The hardships caused by the very challenging journey (an average of five (5) hourstraversing high mountains, raging rivers under the rolling thunders with stinging rainfalls or scorching heat of the sun by foot, saddled boat, balsa, habal-habal motorcycle, pony, or hitching trucks, not mentioning other forms of threats from possible armed conflict  encounters between military and rebels) experienced by CSR team and the rest of the volunteers amazingly vanished upon witnessing how grateful the IP kids were to receive the simple educational assistance.  Every item they received is too precious and no amount of money can equate the joy of having the brand new stuff which they barely receive from any humanitarian group or government agency. Excitement flooded the air as the IP children received their school kits, opened each zipper, explored every detail of the bag, tested the color of each ball pen and sniffed the aroma of new notebooks and pad papers which they seldom possessed.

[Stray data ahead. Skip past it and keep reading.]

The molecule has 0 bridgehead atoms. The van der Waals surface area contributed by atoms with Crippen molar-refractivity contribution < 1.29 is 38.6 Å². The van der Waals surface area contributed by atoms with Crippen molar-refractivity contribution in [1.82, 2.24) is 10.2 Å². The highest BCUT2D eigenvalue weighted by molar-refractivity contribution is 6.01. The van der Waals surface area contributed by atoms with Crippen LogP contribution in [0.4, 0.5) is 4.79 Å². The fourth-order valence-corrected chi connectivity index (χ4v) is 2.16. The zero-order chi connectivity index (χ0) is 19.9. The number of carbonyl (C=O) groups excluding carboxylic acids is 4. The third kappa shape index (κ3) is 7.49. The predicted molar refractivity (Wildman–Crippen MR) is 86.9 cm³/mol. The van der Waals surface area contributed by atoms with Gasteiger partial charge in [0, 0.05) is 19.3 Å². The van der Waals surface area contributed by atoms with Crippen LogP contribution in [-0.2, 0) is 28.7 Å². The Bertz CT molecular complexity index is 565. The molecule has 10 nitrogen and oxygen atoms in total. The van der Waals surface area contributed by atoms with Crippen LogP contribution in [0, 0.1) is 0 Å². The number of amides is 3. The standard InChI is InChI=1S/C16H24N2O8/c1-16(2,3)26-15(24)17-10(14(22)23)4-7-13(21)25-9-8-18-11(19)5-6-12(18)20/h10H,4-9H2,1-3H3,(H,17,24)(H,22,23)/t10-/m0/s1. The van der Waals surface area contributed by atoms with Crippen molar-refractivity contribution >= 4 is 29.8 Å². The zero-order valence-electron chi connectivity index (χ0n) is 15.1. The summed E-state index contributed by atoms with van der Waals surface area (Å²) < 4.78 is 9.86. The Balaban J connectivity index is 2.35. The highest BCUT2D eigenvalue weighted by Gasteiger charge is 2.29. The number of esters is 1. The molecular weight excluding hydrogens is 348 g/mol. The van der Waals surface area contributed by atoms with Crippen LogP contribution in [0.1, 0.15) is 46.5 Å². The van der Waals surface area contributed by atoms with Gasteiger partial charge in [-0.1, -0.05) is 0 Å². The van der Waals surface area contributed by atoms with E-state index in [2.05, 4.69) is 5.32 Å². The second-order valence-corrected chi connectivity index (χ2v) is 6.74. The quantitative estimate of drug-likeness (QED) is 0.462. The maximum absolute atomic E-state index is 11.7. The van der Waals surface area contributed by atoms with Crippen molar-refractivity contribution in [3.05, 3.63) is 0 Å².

Prior to the distribution of school supplies, an interactive learning session focused on IP kids’ rights were discussed by the CSR team and local representatives from the National Commission on Indigenous Peoples (NCIP) using their own dialect. Such knowledge is valuable in raising awareness among IP communities to liberate them from possible external threats and defend their ancestral domain. The two-month journey to the IP communities was indeed the most challenging trip for the last four years; it required tremendous physical and mental agility to reach the target destinations just to bring the message of hope and compassion to those who are desperately in need of such particular help. CherrySkwela’s Be Cool in School Project was welcomed by IP groups with festive celebration in each community that the CSR team visited.